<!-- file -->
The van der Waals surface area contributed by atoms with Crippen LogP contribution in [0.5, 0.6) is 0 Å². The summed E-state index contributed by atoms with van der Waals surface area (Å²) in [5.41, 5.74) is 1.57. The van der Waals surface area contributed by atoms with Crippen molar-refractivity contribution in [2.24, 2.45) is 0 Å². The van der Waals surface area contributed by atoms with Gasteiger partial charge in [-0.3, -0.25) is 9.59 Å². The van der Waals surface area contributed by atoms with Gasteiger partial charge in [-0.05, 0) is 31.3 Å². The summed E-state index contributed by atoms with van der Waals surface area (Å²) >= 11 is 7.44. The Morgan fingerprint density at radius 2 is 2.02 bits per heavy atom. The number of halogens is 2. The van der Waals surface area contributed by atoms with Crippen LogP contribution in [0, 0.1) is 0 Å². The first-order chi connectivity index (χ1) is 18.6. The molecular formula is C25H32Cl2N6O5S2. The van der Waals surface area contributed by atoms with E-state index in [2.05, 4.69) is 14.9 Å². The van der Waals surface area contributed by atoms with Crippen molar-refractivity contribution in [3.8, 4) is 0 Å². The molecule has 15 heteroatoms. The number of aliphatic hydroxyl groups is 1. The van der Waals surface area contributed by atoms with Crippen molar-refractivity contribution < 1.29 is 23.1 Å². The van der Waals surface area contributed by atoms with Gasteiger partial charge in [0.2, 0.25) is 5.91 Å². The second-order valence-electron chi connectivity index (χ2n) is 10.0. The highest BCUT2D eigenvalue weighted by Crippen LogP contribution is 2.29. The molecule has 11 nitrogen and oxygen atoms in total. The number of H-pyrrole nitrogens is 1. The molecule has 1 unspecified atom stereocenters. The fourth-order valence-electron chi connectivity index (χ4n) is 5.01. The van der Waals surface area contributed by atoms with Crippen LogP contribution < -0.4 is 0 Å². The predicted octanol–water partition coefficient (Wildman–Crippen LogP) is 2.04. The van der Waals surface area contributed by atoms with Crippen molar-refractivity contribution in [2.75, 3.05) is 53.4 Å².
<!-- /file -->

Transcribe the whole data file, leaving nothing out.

The van der Waals surface area contributed by atoms with Crippen LogP contribution in [0.5, 0.6) is 0 Å². The summed E-state index contributed by atoms with van der Waals surface area (Å²) in [5.41, 5.74) is 1.57. The van der Waals surface area contributed by atoms with Crippen molar-refractivity contribution in [2.24, 2.45) is 0 Å². The van der Waals surface area contributed by atoms with Gasteiger partial charge in [-0.3, -0.25) is 9.59 Å². The van der Waals surface area contributed by atoms with Gasteiger partial charge in [-0.05, 0) is 31.3 Å². The summed E-state index contributed by atoms with van der Waals surface area (Å²) >= 11 is 7.44. The Morgan fingerprint density at radius 2 is 2.02 bits per heavy atom. The number of halogens is 2. The van der Waals surface area contributed by atoms with Crippen LogP contribution in [0, 0.1) is 0 Å². The first-order chi connectivity index (χ1) is 18.6. The molecular formula is C25H32Cl2N6O5S2. The van der Waals surface area contributed by atoms with E-state index in [2.05, 4.69) is 14.9 Å². The van der Waals surface area contributed by atoms with Crippen molar-refractivity contribution in [3.8, 4) is 0 Å². The molecule has 15 heteroatoms. The number of aliphatic hydroxyl groups is 1. The van der Waals surface area contributed by atoms with Crippen molar-refractivity contribution < 1.29 is 23.1 Å². The van der Waals surface area contributed by atoms with Gasteiger partial charge in [0.2, 0.25) is 5.91 Å². The second-order valence-electron chi connectivity index (χ2n) is 10.0. The highest BCUT2D eigenvalue weighted by Crippen LogP contribution is 2.29. The molecule has 11 nitrogen and oxygen atoms in total. The number of H-pyrrole nitrogens is 1. The molecule has 1 unspecified atom stereocenters. The fourth-order valence-electron chi connectivity index (χ4n) is 5.01. The van der Waals surface area contributed by atoms with Crippen LogP contribution < -0.4 is 0 Å². The predicted octanol–water partition coefficient (Wildman–Crippen LogP) is 2.04. The van der Waals surface area contributed by atoms with Crippen molar-refractivity contribution in [2.75, 3.05) is 53.4 Å².